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Building Positive Momentum Through Public Relations

07 March 2011

If you've never been in the press, securing media coverage or garnering attention for your business is not usually an instant thing; but it is accessible to everyone and consistent efforts WILL reap rewards. While it can happen very quickly for some - especially if you are able to tie-in with breaking news - for others it may take weeks, or even months, to see results depending on a few factors such as how simple (or not) your story is to communicate, and how consistently you reach out to media.

Recently I interviewed Justin Herald about his use of PR and publicity to build his multi-million Attitude Clothing range. Much has been published about his $50 working capital (lent from his brother) that he parlayed into $7k plus a week selling t-shirts at Parklea markets. But what I loved hearing was how he'd built momentum - and millions - through free publicity.

Unbeknownst to him at the time he had a great media hook: Oddity.

Here he was, business acumen zero - \"The only thing I passed at school was recess\" - and he'd built a thriving clothing brand from just $50. He challenged every business stereotype, yet weekly sales were booming. His oddity made him newsworthy. Little wonder Alan Jones wanted to chat to him on 2UE.

Justin then discovered the other benefit of publicity. As all journalists know, the best way to discover your next news story is watching/reading/listening to what the other news organisations are running. Shortly after the 2UE interview, he was asked to appear on 'A Current Affair'. Which put him and his grass-roots popular clothing brand in front of millions of people.

The very next morning, he received hundreds of calls from retailers wanting to take his stock.

What he achieved - beautifully - was momentum and publicity leverage: jumping from talking one to a few, to talking to millions, in one sweet television appearance. Which cost him nothing but his time.

There are things that you can also do to bring positive momentum into your business and, in particular, your public relations efforts.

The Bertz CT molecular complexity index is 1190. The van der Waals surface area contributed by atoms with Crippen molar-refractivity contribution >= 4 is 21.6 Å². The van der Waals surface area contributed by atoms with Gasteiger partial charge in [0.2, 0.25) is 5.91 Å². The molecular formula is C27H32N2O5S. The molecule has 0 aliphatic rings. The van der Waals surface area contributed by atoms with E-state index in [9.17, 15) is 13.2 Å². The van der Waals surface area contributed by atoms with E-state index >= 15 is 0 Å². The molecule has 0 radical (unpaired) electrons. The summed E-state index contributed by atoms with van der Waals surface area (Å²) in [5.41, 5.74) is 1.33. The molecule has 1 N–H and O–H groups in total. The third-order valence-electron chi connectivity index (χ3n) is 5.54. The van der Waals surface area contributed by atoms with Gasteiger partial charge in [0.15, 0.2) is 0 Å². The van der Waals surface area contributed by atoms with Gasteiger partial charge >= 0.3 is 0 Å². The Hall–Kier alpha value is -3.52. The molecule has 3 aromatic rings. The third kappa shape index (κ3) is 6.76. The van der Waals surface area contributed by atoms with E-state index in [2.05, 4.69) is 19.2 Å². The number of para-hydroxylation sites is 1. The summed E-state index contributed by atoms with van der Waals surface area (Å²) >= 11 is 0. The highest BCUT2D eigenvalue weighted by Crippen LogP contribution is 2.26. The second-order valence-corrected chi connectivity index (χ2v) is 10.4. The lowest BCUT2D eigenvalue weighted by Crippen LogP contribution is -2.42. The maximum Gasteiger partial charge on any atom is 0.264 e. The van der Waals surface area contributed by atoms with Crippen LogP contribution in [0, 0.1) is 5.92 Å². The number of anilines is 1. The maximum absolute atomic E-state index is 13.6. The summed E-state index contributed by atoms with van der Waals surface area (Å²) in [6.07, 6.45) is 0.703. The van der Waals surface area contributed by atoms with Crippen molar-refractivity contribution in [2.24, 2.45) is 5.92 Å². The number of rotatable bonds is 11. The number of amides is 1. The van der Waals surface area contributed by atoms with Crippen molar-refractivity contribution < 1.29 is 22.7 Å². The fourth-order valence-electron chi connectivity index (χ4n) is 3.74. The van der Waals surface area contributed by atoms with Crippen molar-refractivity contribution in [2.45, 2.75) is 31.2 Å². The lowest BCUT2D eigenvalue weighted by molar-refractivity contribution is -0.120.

Perseverance: Like growing your business in general, a successful PR campaign means dedicating some energy to it. This means continually developing new pitch angles that can spark the interest of media, and following up with the news organisations where you want to be covered.

Avoid the Overwhelm: Don't try to build Rome in a day. There is a wide universe of media out there and the thought of attempting to reach them all can feel overwhelming. Try starting in your local market where you already have built-in news value by being a local business or expert. Or focus on one genre of media, such as trade publications read by your industry, or business press. \"Working\" one area of media can give you the confidence, and success, to spark momentum.

Set Clear Goals - on Paper: Write down your public relations goals and three things you can do to achieve each goal. Take at least one action a day that gets you closer to achieving a goal. The mere process of taking that action creates momentum that will build upon itself.

Build Time For PR in Your Schedule: Every week, find at least one hour to focus on your public relations efforts. Even if it means blocking it off in fifteen-minute increments at a time; in fifteen minutes you can email a pitch to five journalists, place three follow-up calls, or research a new media outlet to see where you could be covered.

Justin Herald's advice: \"Read the newspaper, watch current affairs and listen to talk back radio every day. Then you're across what's trending and what's not, then you are able to quickly phone up and offer your opinion.\"

That's what builds media relationships - and PR momentum.

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